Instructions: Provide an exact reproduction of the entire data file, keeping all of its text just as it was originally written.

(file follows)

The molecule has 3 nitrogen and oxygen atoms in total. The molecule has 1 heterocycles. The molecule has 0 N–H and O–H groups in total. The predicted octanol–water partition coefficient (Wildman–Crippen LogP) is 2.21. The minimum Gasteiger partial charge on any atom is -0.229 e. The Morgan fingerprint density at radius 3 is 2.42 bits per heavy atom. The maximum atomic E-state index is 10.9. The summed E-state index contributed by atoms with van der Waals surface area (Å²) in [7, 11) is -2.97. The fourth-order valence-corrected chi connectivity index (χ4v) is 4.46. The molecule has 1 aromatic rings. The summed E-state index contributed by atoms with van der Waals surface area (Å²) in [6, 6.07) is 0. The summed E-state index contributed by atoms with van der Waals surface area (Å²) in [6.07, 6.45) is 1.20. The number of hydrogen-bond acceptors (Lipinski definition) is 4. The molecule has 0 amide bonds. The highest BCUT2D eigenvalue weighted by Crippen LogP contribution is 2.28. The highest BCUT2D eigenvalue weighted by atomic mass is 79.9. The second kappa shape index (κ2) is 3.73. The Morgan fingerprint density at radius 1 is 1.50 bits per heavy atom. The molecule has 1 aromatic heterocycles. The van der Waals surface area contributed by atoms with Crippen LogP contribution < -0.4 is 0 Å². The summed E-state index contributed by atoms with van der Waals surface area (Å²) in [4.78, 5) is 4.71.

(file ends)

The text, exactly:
The molecule has 3 nitrogen and oxygen atoms in total. The molecule has 1 heterocycles. The molecule has 0 N–H and O–H groups in total. The predicted octanol–water partition coefficient (Wildman–Crippen LogP) is 2.21. The minimum Gasteiger partial charge on any atom is -0.229 e. The Morgan fingerprint density at radius 3 is 2.42 bits per heavy atom. The maximum atomic E-state index is 10.9. The summed E-state index contributed by atoms with van der Waals surface area (Å²) in [7, 11) is -2.97. The fourth-order valence-corrected chi connectivity index (χ4v) is 4.46. The molecule has 1 aromatic rings. The summed E-state index contributed by atoms with van der Waals surface area (Å²) in [6, 6.07) is 0. The summed E-state index contributed by atoms with van der Waals surface area (Å²) in [6.07, 6.45) is 1.20. The number of hydrogen-bond acceptors (Lipinski definition) is 4. The molecule has 0 amide bonds. The highest BCUT2D eigenvalue weighted by Crippen LogP contribution is 2.28. The highest BCUT2D eigenvalue weighted by atomic mass is 79.9. The second kappa shape index (κ2) is 3.73. The Morgan fingerprint density at radius 1 is 1.50 bits per heavy atom. The molecule has 1 aromatic heterocycles. The van der Waals surface area contributed by atoms with Crippen LogP contribution < -0.4 is 0 Å². The summed E-state index contributed by atoms with van der Waals surface area (Å²) in [4.78, 5) is 4.71.